Migraine Headaches – Common Causes Of Migraine

No one really knows what causes migraine headaches, but several theories have been put forward involving genetics, blood vessels, the nervous system, a brain chemical called serotonin – also known as 5-hydroxytryptamine (5HT) – and a heart defect.


As it has been observed that migraine often runs in families, some researchers believe genetics does play a part in migraine causes. They believe that many of the migraine sufferers are born with a predisposition to migraines.

Blood Vessels

There is a long held view migraines occur when the blood vessels constrict and then expand. The resulting fluctuations in blood flow in the brain leads to the start of migraine headaches.

The Nervous System

This view reinforces the blood vessel theory in that a migraine attack begins with oversensitive brain cells triggering the nerves to release brain chemicals. These brain chemicals cause the blood vessels in the brain to swell, leading to throbbing pain and other migraine symptoms.

The hypothalamus is the part of the brain that is associated with much of the nervous system and it controls appetite and emotions, among several other things. This may explain prodromal symptoms such as food cravings and mood swings.


It has been suggested that levels of serotonin or 5-hydroxytryptamine (5HT), are low at the beginning of an attack. Serotonin is important for normal brain function and affects the size of the blood vessels. It is thought that drugs called triptans – also known as 5HT agonists – constrict the blood vessels in the brain by balancing the levels of serotonin.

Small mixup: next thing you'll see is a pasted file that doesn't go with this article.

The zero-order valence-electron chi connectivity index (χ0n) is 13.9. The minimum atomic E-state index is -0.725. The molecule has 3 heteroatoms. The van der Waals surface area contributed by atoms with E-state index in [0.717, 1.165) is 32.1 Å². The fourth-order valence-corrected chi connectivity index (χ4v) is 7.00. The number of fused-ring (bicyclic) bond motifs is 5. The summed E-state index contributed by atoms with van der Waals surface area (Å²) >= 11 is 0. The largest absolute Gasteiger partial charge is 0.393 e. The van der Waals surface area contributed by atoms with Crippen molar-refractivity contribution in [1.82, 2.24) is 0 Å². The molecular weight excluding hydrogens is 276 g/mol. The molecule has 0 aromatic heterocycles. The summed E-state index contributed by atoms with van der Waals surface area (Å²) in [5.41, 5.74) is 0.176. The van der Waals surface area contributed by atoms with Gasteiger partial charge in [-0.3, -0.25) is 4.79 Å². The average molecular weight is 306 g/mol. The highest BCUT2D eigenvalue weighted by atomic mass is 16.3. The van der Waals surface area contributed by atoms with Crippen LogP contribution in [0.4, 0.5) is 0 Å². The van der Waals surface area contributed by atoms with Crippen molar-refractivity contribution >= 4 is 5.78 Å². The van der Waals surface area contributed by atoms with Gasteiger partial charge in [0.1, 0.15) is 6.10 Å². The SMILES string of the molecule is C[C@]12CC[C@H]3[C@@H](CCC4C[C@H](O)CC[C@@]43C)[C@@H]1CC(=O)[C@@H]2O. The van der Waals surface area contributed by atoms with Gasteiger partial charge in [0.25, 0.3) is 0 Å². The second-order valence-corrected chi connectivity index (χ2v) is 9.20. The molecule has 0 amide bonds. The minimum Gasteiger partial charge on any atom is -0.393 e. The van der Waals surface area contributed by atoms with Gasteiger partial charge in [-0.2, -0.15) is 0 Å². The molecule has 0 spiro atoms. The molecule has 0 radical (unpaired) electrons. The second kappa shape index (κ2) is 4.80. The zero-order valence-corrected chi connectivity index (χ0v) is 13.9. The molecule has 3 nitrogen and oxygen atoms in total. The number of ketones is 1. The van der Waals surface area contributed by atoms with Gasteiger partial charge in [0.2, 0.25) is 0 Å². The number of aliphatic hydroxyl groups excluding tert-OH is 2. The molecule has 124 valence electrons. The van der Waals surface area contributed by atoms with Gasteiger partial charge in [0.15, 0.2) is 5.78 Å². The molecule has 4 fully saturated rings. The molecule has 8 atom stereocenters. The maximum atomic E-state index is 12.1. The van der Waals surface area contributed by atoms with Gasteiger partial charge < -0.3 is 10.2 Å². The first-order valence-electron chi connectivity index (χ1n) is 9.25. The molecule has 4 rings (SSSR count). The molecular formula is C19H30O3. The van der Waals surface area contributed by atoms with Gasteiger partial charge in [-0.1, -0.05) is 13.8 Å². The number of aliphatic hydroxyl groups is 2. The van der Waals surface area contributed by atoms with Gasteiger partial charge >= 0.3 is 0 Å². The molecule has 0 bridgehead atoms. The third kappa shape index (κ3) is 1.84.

An injection of serotonin has been shown to end an attack. However, this is not recommended as a treatment for migraine headache as this has a number of adverse side effects.

Heart Defects

Recent research has suggested a possible link between migraine with aura and a hole in the heart, which is known medically as a patent foramen ovale (PFO). PFO is a small hole in the wall that divides the two upper chambers of the heart (the atria). All babies have this hole whilst in the womb, so that blood is circulated more efficiently, The hole usually closes after birth, but in some people, it stays open.

Tests show that 60% of migraine sufferers have larger than average PFOs, compared to 10% of non-sufferers. It is thought that the problem can lead to impurities not being filtered out of the blood properly. In those without PFO, all of the blood returning to the heart being pumped around the body is cleaned and filtered by the lungs.

However, in those with the condition, unfiltered blood may get through the hole. It is believed that when this unfiltered blood reaches the brain, it can trigger a migraine in some people. It is possible to close a PFO using corrective surgery but, following a trial involving more than 100 people with severe migraines, concerns have been raised over the risks involved, especially given the small reduction in migraine frequency that was reported.

All of the above-mentioned factors may be interrelated and linked to the causes of migraine headaches. For example, a migraineur could inherit an oversensitivity to stimuli, such as bright light, loud noise or physiological disturbances, including blood sugar changes, altered sleep patterns or dehydration. Any of these could trigger the release of serotonin, causing the blood vessels first to narrow and then expand, could cause a migraine. In some cases where a migraineur inherits a PFO, similar changes in the brain as a result of the PFO may then cause a migraine.

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